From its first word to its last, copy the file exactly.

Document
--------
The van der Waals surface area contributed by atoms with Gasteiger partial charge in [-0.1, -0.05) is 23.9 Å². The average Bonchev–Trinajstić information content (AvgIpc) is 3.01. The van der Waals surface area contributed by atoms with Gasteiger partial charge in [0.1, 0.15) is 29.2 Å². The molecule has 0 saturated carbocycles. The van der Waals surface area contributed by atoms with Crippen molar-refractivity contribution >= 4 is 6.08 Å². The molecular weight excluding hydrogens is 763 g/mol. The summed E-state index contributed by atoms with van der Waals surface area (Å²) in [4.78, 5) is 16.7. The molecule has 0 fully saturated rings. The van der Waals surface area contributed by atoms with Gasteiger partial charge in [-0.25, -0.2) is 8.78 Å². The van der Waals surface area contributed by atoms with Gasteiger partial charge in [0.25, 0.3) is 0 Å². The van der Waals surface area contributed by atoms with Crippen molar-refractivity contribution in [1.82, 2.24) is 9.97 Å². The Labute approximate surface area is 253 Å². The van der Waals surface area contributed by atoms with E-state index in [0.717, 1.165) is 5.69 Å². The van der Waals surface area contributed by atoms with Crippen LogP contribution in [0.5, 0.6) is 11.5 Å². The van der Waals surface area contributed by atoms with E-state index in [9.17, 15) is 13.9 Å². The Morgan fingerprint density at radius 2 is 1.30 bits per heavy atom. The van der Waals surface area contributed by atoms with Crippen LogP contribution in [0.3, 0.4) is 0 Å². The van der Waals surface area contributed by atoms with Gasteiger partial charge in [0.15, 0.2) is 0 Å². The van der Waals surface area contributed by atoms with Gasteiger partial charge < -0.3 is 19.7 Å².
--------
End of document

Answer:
The van der Waals surface area contributed by atoms with Gasteiger partial charge in [-0.1, -0.05) is 23.9 Å². The average Bonchev–Trinajstić information content (AvgIpc) is 3.01. The van der Waals surface area contributed by atoms with Gasteiger partial charge in [0.1, 0.15) is 29.2 Å². The molecule has 0 saturated carbocycles. The van der Waals surface area contributed by atoms with Crippen molar-refractivity contribution >= 4 is 6.08 Å². The molecular weight excluding hydrogens is 763 g/mol. The summed E-state index contributed by atoms with van der Waals surface area (Å²) in [4.78, 5) is 16.7. The molecule has 0 fully saturated rings. The van der Waals surface area contributed by atoms with Gasteiger partial charge in [-0.25, -0.2) is 8.78 Å². The van der Waals surface area contributed by atoms with Gasteiger partial charge in [0.25, 0.3) is 0 Å². The van der Waals surface area contributed by atoms with Crippen molar-refractivity contribution in [1.82, 2.24) is 9.97 Å². The Labute approximate surface area is 253 Å². The van der Waals surface area contributed by atoms with E-state index in [0.717, 1.165) is 5.69 Å². The van der Waals surface area contributed by atoms with Crippen LogP contribution in [0.5, 0.6) is 11.5 Å². The van der Waals surface area contributed by atoms with E-state index in [9.17, 15) is 13.9 Å². The Morgan fingerprint density at radius 2 is 1.30 bits per heavy atom. The van der Waals surface area contributed by atoms with Crippen LogP contribution in [0.3, 0.4) is 0 Å². The van der Waals surface area contributed by atoms with Gasteiger partial charge in [0.15, 0.2) is 0 Å². The van der Waals surface area contributed by atoms with Gasteiger partial charge < -0.3 is 19.7 Å².